Projection of three-dimensional light fields for neurophotonics

Innovations in the physical sciences often give rise to breakthroughs in biomedical research. Such technological advances have been instrumental in providing tools to understand the brain, its circuitry and its ability to process information, which remains one of the grand challenges in science. The field of neurophotonics bridges physics and biomedical research, particularly on the creative use of optical technologies such as laser microscopy, photochemistry and optogenetics to probe brain function. Neurobiologists now rely heavily on neurophotonics, giving them the necessary tools to analyse the dynamics and principles of neural circuitry, especially on techniques to detect activity in large numbers of neurons, and to selectively excite sub-sets of neurons.

We encourage students, who are interested in multi-disciplinary collaborative work, to take part on our work on neurophotonics. We have custom-built a novel two-photon microscope, which is designed with a holographic laser projector. The system relies on photostimulation or light induced generation of neuronal signals to study how neurons process and integrate information. Using a computer-generated hologram, we dynamically generate the required 3D optical field pattern to generate neuronal signals at multiple sites along the dendritic tree of a neuron (see figure). This technique can be used to emulate the many synaptic signals neurons receive from neighbouring neurons. How a neuron processes these signals, ultimately leading to an action potential, are issues to be tackled in this study. Creative use of physics and optical techniques to solve particular issues in neuroscience can be rewarding for students with physics and engineering background.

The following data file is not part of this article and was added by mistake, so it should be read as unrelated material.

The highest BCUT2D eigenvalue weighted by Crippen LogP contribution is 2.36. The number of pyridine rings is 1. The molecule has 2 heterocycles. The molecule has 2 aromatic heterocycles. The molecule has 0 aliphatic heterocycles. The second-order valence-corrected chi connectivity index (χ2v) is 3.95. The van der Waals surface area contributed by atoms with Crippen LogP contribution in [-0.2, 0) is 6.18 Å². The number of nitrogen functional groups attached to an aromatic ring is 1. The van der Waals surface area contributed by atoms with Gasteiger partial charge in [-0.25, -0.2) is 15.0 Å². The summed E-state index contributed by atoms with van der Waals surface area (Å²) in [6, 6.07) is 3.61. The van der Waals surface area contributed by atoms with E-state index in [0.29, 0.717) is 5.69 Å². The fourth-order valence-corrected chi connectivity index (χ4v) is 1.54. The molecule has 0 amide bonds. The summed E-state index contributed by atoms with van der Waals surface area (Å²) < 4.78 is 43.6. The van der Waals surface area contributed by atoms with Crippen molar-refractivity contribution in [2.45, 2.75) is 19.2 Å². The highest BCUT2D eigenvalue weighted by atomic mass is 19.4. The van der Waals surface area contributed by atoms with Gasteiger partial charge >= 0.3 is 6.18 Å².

During this project, the student will develop skills and learn:

  • Principle of two-photon absorption and femtosecond pulsed lasers
  • Three-dimensional laser microscopy
  • Computer generated hologram, optical design and system integration
  • Laser interaction with biological tissues
  • Photochemical reaction involved in photolysis
  • Basic understanding of neuronal function

Required background

Basic knowledge of lasers, optics and microscopy, basic understanding of cells/neurons 

Project suitability

This research project can be tailored to suit students of the following type(s): PhB, Honours, PhD/Masters, Summer Scholars

Updated:  30 March 2017/Responsible Officer:  Director, JCSMR/Page Contact:  Web Manager